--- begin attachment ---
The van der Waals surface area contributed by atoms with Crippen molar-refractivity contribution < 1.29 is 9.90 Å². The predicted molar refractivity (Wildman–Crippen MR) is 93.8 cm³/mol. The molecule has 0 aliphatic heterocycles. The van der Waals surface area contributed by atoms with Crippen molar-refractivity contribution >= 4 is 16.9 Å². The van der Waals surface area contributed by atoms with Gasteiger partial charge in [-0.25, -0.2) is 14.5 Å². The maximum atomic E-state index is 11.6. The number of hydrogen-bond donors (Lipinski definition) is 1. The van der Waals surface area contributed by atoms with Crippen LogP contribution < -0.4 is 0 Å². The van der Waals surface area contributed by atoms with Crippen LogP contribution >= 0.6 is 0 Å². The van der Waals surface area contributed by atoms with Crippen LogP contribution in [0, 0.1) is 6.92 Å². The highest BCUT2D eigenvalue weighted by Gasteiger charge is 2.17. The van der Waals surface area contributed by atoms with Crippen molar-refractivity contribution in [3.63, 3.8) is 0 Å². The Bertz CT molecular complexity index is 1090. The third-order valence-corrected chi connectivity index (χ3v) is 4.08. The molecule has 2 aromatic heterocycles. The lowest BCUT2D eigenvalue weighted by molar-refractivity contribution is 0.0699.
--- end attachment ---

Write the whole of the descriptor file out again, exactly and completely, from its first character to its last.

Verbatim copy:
The van der Waals surface area contributed by atoms with Crippen molar-refractivity contribution < 1.29 is 9.90 Å². The predicted molar refractivity (Wildman–Crippen MR) is 93.8 cm³/mol. The molecule has 0 aliphatic heterocycles. The van der Waals surface area contributed by atoms with Crippen molar-refractivity contribution >= 4 is 16.9 Å². The van der Waals surface area contributed by atoms with Gasteiger partial charge in [-0.25, -0.2) is 14.5 Å². The maximum atomic E-state index is 11.6. The number of hydrogen-bond donors (Lipinski definition) is 1. The van der Waals surface area contributed by atoms with Crippen LogP contribution < -0.4 is 0 Å². The van der Waals surface area contributed by atoms with Crippen LogP contribution >= 0.6 is 0 Å². The van der Waals surface area contributed by atoms with Crippen LogP contribution in [0, 0.1) is 6.92 Å². The highest BCUT2D eigenvalue weighted by Gasteiger charge is 2.17. The van der Waals surface area contributed by atoms with Crippen molar-refractivity contribution in [3.63, 3.8) is 0 Å². The Bertz CT molecular complexity index is 1090. The third-order valence-corrected chi connectivity index (χ3v) is 4.08. The molecule has 2 aromatic heterocycles. The lowest BCUT2D eigenvalue weighted by molar-refractivity contribution is 0.0699.